Selden Emerson Smith, small-town doctor, college basketball star, World War II Navy pilot, and long-time pillar of the community he served, Wolfe City, Texas, died in a Denison hospital on Nov. 8. He was 94. Raised in Monett, Missouri, Emerson went to college at Washington University in St. Louis, and Oklahoma A&M (now Oklahoma State) in Stillwater, OK, where he played for legendary coach Henry Iba in the mid 1940s. He played in the national championship NIT Tournament in New York’s Madison Square Garden (at the time, more prominent than the NCAA tournament). After finishing medical school at the Kansas City School of Osteopathy, Emerson interned in Dallas for a year and then in 1954 moved to the small farming community of Wolfe City, Texas, about 65 miles northeast of Dallas, where he set up practice as a family doctor. He reopened Wolfe City Hospital, later to become the Smith Nursing Home, where he worked until his retirement in 1993. With Marjorie Louise Pittman (1925-2011), Emerson had four sons—Steven, Daniel, Stuart and Bruce. When he wasn’t pinning hips, setting broken bones, or delivering babies, Emerson could often be seen with his boys–all active athletes like their father–playing catch, shooting hoops, or hitting golf balls outside the Smith home next door. A veteran pilot, Emerson owned a small private plane and was renowned for flying his Beechcraft Bonanza from a grass airport north of Wolfe City all over the country—including on a remarkable doctor’s goodwill work trip in the mid 1960s to offer medical care for impoverished Tarahumara Indians in northern Mexico.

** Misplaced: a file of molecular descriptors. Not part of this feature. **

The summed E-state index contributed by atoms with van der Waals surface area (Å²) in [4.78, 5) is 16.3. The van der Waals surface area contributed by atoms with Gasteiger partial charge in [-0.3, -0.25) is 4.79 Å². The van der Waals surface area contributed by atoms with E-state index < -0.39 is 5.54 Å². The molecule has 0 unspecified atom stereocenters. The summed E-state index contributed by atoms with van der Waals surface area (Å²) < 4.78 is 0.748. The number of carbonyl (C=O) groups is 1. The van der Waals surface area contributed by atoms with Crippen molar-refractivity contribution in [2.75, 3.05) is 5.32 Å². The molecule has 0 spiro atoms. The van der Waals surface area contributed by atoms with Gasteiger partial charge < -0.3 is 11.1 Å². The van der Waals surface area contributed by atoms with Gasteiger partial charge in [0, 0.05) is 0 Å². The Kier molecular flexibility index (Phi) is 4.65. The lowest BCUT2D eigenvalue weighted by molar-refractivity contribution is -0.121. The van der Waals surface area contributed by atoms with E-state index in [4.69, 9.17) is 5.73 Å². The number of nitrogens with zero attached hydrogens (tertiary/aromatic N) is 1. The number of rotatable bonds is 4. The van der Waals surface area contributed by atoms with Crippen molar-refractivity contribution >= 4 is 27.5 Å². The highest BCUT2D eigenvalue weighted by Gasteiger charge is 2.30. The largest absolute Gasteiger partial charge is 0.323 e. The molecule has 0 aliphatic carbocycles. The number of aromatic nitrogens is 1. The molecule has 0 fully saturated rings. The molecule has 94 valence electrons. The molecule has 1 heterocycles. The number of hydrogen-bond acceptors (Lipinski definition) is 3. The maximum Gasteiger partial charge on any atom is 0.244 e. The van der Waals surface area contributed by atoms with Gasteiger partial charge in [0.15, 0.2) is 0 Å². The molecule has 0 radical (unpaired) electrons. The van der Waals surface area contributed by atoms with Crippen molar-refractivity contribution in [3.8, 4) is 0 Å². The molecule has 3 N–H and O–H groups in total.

After a divorce in 1972, Emerson found the love of his life, Alice Parkes, a widow in nearby Sherman. Alice and her three children, Susan (1957-2014), Mary Alice, and Joe, formed a close family bond with Emerson that lasted 45 years. He and Alice traveled the world by plane (often his own beloved Beechraft Bonanza) and cruise ship playing golf everywhere, including annual winter trips to Palm Springs, California, frequently hosting huge family reunions in Texas, Florida, and Mexico. The reunions brought together the family that Alice and Emerson made: all seven children, nine grandchildren and a growing number of great-grandchildren.
A life-long member of the Wolfe City Methodist Church—who both sang and occasionally slept in the choir—Emerson, like his own father and brother, possessed a wonderful voice. He was one of the founding members of Webb Hill Country Club outside Wolfe City, where he enjoyed many rounds of golf (not all of them with completely accurate scores) with Alice and friends. He served many years on the Wolfe City School Board, Kiwanis Club, and the Chamber of Commerce. He coached Little League for years and was extremely active in the Republican Party, once hosting a meet and greet in his own home with George H.W. Bush, then running for Congress. As Hunt County Chairman of the Republican party in 1964, Emerson served as a delegate to the national ‘Goldwater’ convention at the Cow Palace in San Francisco.
“Dr. Smith” was a man who knew his own mind and frequently spoke it with great confidence. Beloved by many, respected by all, he was one of the leading figures in Wolfe City civic, church and sports life for over 50 years. His family–and much of his Wolfe City community–will miss him but will not forget him. How could they?
Selden Emerson Smith is survived by his wife Alice, his children and their spouses: Steven (Nicolette), Daniel (Lorri), Stuart (Sara), Bruce (Barbara), Mary (David), Joe (Tammie); grandchildren Brandon, Andrew, Ryan, Sarah, Melissa, Michelle, Allison, Katie, and Michael, and a growing number of great-grandchildren. In lieu of flowers, the family requests all gifts be made to the First United Methodist Church of Wolfe City, Texas.
Arrangements for the Smith funeral are being made by the Owens Funeral Home in Wolfe City. Services will be at the First United Methodist Church, 301 S. Preston St., Wolfe City on Saturday, Nov. 11 with a visitation from 12:30pm to 1:30pm, with the funeral at 2pm. The service will be conducted by Phil Clay, pastor of First United Methodist Church, Wolfe City, assisted by Fr. Stuart Smith, parish priest of Good Shepherd Anglican Church, Granbury, Texas.